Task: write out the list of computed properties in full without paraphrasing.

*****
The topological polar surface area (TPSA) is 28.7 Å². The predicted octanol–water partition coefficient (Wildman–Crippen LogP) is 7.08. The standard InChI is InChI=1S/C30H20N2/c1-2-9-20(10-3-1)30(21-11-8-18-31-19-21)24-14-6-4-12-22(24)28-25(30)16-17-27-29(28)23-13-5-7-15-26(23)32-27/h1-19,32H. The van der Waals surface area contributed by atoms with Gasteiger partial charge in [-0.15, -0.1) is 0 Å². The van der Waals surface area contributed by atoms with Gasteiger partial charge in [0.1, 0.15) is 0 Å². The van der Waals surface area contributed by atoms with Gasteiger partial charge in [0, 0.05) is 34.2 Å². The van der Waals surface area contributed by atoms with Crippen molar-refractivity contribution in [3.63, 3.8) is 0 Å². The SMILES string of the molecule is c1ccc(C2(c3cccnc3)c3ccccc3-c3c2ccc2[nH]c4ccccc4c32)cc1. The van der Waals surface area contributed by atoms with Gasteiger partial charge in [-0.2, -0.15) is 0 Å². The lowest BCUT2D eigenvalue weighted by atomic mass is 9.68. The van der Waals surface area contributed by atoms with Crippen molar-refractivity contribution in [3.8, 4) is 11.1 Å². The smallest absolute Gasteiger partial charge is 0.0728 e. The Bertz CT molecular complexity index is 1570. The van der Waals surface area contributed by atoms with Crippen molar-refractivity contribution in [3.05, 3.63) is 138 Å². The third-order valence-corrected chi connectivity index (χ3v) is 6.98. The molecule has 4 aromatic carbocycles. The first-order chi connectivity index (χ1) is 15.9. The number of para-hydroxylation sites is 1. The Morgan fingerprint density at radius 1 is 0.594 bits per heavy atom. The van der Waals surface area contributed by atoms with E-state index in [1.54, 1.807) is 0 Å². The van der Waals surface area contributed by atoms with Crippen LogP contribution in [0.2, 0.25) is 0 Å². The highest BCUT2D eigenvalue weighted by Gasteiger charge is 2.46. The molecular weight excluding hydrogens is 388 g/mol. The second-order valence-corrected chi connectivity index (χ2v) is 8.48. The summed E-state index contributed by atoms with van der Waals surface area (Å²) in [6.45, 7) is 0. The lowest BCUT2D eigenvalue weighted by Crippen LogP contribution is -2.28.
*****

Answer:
The topological polar surface area (TPSA) is 28.7 Å². The predicted octanol–water partition coefficient (Wildman–Crippen LogP) is 7.08. The standard InChI is InChI=1S/C30H20N2/c1-2-9-20(10-3-1)30(21-11-8-18-31-19-21)24-14-6-4-12-22(24)28-25(30)16-17-27-29(28)23-13-5-7-15-26(23)32-27/h1-19,32H. The van der Waals surface area contributed by atoms with Gasteiger partial charge in [-0.15, -0.1) is 0 Å². The van der Waals surface area contributed by atoms with Gasteiger partial charge in [0.1, 0.15) is 0 Å². The van der Waals surface area contributed by atoms with Gasteiger partial charge in [0, 0.05) is 34.2 Å². The van der Waals surface area contributed by atoms with Crippen molar-refractivity contribution in [3.63, 3.8) is 0 Å². The SMILES string of the molecule is c1ccc(C2(c3cccnc3)c3ccccc3-c3c2ccc2[nH]c4ccccc4c32)cc1. The van der Waals surface area contributed by atoms with Gasteiger partial charge in [-0.2, -0.15) is 0 Å². The lowest BCUT2D eigenvalue weighted by atomic mass is 9.68. The van der Waals surface area contributed by atoms with Crippen molar-refractivity contribution in [3.8, 4) is 11.1 Å². The smallest absolute Gasteiger partial charge is 0.0728 e. The Bertz CT molecular complexity index is 1570. The van der Waals surface area contributed by atoms with Crippen molar-refractivity contribution in [3.05, 3.63) is 138 Å². The third-order valence-corrected chi connectivity index (χ3v) is 6.98. The molecule has 4 aromatic carbocycles. The first-order chi connectivity index (χ1) is 15.9. The number of para-hydroxylation sites is 1. The Morgan fingerprint density at radius 1 is 0.594 bits per heavy atom. The van der Waals surface area contributed by atoms with E-state index in [1.54, 1.807) is 0 Å². The van der Waals surface area contributed by atoms with Crippen LogP contribution in [0.2, 0.25) is 0 Å². The highest BCUT2D eigenvalue weighted by Gasteiger charge is 2.46. The molecular weight excluding hydrogens is 388 g/mol. The second-order valence-corrected chi connectivity index (χ2v) is 8.48. The summed E-state index contributed by atoms with van der Waals surface area (Å²) in [6.45, 7) is 0. The lowest BCUT2D eigenvalue weighted by Crippen LogP contribution is -2.28.